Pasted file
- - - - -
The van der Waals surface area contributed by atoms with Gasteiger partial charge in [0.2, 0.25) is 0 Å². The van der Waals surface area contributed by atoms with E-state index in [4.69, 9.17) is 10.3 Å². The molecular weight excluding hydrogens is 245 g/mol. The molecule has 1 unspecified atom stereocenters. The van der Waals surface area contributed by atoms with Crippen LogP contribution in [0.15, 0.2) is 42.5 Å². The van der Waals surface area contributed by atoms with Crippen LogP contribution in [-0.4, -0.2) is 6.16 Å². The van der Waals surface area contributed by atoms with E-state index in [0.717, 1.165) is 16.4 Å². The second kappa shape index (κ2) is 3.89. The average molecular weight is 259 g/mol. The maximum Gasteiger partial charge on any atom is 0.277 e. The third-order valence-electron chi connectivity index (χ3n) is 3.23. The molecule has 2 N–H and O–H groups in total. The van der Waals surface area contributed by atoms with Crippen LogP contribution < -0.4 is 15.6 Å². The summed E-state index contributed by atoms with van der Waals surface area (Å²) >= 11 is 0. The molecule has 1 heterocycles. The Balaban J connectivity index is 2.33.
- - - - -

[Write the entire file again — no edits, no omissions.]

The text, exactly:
The van der Waals surface area contributed by atoms with Gasteiger partial charge in [0.2, 0.25) is 0 Å². The van der Waals surface area contributed by atoms with E-state index in [4.69, 9.17) is 10.3 Å². The molecular weight excluding hydrogens is 245 g/mol. The molecule has 1 unspecified atom stereocenters. The van der Waals surface area contributed by atoms with Crippen LogP contribution in [0.15, 0.2) is 42.5 Å². The van der Waals surface area contributed by atoms with Crippen LogP contribution in [-0.4, -0.2) is 6.16 Å². The van der Waals surface area contributed by atoms with E-state index in [0.717, 1.165) is 16.4 Å². The second kappa shape index (κ2) is 3.89. The average molecular weight is 259 g/mol. The maximum Gasteiger partial charge on any atom is 0.277 e. The third-order valence-electron chi connectivity index (χ3n) is 3.23. The molecule has 2 N–H and O–H groups in total. The van der Waals surface area contributed by atoms with Crippen LogP contribution < -0.4 is 15.6 Å². The summed E-state index contributed by atoms with van der Waals surface area (Å²) >= 11 is 0. The molecule has 1 heterocycles. The Balaban J connectivity index is 2.33.